The battle of Tijuana, from the point of view of the Liberal Junta, should never have occurred--or at least, should not have occurred in early May. In late April, a Federal force of Rurales and militia volunteers, led by Iriarte and Núñez, garrisoned El Carrizo, about 80 kilometers south of El Alamo. They may have intended to march north on El Alamo, where the Liberal column previously led by Berthold, threatened Ensenada. However, the Liberals determined it would be better to approach Ensenada from the north than the east, and had been called back to Mexicali by the Junta, anyway, to mass for an attack on Vega at the Colorado River waterworks. Magón was extremely clear in his letter, writing: “Comrades, I beg you to agree on everything with comrade Francisco R. Quijada, who is now the general-in-chief of the Liberal forces of Baja California (...) because the common agreement of all is needed to overthrow despotism (...) Companion Quijada guards the Mexicali garrison; that town is sparsely garrisoned and your help is needed to attack Mayol's forces. The Junta considers that it is urgent to end Mayol. PD: We are informed by the head of the 2nd. Liberal Army Division, C. Pryce, which is heading west (...) maybe you will find him when you go to Mexicali, tell him that the Junta has ordered all the liberal forces to march towards Mexicali (...) Likewise Send a mail to Captain Guerrero, who as we know is on his way to San Quintín, to turn immediately to Mexicali (Bartra and Barrera 200).
The Alamo column’s new commander, Valenzuela, intended to follow this order, but the foriegn volunteers with him refused. They voted out Valenzuela, who returned to Mexicali with some comrades, and elected the IWW member Jack Mosby instead. When Mosby’s column invaded Tecate on May 1, the forces at El Carrizo received word. Iriarte led a small force of Rurales to Tijuana, the next logical target for the Liberals in Tecate. Núñez remained to command the El Carrizo garrison, but sent a scouting force to La Entrada, near Tecate. These scouts returned to El Carrizo after observing the Liberals. Mosby’s force, however, had followed the scouts, and the rebels burst into El Carrizo around 2:30pm, capturing three officers and a mail car, and forcing Núñez and his forces to flee. Soon thereafter, Lerdo González, for whom Núñez had been waiting, arrived with another Federal column and recaptured El Carrizo. In this short skirmish, Mosby was wounded. The Liberals put him in the mail car for transport to Tecate, and then on to the United States to receive treatment in a hospital (Bartra and Barrera 198). This left Sam Wood, another IWW member, as the commander of the Tecate column of the PLM.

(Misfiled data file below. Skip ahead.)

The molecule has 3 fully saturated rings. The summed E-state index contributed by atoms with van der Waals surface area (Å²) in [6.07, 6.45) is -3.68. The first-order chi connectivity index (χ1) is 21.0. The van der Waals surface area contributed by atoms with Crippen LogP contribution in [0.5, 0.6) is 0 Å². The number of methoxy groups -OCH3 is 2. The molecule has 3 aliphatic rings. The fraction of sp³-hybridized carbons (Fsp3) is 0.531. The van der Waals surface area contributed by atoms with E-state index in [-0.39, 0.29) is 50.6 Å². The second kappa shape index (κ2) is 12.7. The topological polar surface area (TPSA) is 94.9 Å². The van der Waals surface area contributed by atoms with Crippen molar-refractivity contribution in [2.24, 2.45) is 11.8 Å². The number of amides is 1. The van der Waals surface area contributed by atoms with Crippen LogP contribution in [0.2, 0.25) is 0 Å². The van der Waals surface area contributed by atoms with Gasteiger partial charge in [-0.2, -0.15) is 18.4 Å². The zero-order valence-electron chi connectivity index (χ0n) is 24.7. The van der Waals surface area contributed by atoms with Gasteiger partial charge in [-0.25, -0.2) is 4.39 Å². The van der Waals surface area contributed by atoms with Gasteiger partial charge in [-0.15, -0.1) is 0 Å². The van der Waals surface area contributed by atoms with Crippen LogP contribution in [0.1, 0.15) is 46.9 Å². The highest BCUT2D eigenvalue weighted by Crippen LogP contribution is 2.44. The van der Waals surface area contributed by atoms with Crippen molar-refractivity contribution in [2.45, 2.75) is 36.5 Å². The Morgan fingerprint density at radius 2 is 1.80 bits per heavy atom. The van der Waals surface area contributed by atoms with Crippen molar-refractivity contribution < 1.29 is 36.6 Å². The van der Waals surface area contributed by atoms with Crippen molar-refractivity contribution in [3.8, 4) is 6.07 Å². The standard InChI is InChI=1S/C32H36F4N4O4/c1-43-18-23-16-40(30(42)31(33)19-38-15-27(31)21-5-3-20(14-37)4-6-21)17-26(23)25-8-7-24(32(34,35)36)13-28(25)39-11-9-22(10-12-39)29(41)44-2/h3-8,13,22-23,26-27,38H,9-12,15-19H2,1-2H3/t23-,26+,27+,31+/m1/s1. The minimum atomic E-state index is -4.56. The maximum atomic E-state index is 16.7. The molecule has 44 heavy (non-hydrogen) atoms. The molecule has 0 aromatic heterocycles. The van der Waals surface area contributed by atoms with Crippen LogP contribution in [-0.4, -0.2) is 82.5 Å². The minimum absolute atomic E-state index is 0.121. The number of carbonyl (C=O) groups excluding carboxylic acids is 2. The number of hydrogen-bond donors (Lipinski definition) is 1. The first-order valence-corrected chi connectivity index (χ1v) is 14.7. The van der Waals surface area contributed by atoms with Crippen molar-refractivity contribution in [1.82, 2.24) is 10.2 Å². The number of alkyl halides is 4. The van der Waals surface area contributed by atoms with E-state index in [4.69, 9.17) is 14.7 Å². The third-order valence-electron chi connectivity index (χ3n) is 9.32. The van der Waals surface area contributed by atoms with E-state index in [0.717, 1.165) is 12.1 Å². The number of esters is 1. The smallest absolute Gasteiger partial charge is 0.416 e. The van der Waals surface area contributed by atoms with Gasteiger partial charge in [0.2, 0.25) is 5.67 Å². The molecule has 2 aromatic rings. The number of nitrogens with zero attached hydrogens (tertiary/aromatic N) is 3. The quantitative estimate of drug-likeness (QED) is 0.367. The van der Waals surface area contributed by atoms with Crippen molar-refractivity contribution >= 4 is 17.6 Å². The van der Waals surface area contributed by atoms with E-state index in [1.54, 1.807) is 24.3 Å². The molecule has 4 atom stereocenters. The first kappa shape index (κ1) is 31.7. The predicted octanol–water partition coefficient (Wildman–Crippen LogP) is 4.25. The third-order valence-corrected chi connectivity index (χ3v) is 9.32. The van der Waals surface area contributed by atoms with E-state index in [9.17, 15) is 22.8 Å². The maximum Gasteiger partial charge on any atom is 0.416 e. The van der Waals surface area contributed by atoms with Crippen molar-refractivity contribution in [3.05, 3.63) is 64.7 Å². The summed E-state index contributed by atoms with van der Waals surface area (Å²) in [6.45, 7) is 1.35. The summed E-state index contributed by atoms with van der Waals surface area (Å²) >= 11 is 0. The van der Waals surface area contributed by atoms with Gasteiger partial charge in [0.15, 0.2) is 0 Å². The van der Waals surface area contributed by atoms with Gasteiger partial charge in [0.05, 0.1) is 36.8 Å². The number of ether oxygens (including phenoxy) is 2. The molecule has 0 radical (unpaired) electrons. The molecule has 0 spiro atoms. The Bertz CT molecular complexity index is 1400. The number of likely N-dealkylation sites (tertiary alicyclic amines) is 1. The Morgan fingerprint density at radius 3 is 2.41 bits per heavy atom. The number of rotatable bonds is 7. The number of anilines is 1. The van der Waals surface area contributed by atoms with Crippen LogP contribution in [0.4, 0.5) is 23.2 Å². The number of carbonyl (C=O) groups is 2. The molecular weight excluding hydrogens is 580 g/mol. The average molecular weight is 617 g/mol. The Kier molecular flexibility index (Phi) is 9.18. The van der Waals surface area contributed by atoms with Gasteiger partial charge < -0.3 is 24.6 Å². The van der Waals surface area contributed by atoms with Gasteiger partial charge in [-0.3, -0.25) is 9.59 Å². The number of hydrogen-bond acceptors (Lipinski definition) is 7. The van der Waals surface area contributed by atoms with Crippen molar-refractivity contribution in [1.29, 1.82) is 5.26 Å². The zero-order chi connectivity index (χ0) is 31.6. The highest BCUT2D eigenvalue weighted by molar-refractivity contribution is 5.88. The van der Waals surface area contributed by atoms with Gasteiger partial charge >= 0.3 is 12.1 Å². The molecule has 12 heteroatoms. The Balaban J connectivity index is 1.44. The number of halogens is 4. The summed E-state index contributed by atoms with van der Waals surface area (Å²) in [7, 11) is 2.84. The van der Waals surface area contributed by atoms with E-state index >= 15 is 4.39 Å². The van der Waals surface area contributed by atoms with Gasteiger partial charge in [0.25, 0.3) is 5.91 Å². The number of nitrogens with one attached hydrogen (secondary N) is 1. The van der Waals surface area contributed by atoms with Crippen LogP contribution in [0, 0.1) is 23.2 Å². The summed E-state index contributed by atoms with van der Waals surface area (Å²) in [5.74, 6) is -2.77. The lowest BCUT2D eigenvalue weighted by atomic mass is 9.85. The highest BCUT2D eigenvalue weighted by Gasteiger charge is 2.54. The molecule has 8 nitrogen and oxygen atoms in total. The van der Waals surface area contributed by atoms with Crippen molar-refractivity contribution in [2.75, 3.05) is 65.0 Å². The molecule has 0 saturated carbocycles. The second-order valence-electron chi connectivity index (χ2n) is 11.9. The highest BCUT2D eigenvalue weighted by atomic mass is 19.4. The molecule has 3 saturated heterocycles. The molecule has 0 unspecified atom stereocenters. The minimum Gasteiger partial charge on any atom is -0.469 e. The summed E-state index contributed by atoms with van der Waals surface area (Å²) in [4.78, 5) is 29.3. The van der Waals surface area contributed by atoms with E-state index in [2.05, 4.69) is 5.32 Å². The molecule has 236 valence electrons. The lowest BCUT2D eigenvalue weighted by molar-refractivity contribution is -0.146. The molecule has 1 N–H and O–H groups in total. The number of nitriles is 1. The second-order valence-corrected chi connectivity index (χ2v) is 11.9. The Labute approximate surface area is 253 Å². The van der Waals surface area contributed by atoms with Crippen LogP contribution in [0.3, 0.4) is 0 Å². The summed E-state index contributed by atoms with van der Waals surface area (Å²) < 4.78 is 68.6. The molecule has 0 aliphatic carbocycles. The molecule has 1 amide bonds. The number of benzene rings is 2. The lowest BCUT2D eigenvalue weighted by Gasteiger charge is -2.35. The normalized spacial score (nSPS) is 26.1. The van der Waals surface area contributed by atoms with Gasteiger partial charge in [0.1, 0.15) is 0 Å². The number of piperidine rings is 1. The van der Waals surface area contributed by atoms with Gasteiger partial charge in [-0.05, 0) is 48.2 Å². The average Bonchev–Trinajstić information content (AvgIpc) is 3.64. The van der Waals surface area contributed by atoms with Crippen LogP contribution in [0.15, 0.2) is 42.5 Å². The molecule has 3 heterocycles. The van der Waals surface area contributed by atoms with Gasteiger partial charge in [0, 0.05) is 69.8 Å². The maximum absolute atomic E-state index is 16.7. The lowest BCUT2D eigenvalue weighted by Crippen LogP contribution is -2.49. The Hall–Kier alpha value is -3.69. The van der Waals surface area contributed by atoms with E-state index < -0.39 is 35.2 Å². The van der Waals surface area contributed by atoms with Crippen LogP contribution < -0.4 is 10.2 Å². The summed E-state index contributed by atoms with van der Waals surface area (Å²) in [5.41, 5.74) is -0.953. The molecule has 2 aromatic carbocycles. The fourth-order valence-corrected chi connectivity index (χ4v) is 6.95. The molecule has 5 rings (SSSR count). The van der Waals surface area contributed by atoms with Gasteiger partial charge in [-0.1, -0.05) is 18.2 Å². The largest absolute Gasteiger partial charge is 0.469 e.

Meanwhile in Mexicali, Pryce had likely already received the orders from the Junta to attack Mayol’s camp near the riverworks. Instead, on May 5th, Pryce’s Foriegn Legion arrived in Tecate and merged with Wood’s column. The following day, the 200 men of the reinforced Foriegn Legion, also called the Second Division of the Liberal Army of Baja, departed Tecate for Tijuana.
When they arrived near Tijuana on the morning of May 8th, around 100 government forces, led by Subprefect Larroque, held the town. Second Lieutenant Miguel Guerrero commanded the 25 Federal soldiers there. Commanders Iriarte and Mendoza were in charge of the groups of Rurales, and Lerdo González commanded the militia and customs guards.
Larroque had prepared to defend the town by building two lines of trenches and breast works between the bull ring and the center of town.
(Tijuana's bullring, in an old postcard).
Tijuana is a small town on the border of the United States. The Río Tijuana runs from the heights south-east of town, through the town diagonally, crossing the border in the north-west of town, turning parallel to the border and emptying into the Pacific ocean south of San Diego. The town sits south of the river, on the west bank. The main stretch of town consists of a strip of shops, saloons, and customs buildings on a broad, dirt road. Just west of the center of town, the bull ring sits in a grassy area. Homes and farms follow the roads from Tijuana into the surrounding area on both sides of the river. The terrain is dry desert, with greenery by the river, and hills to the south.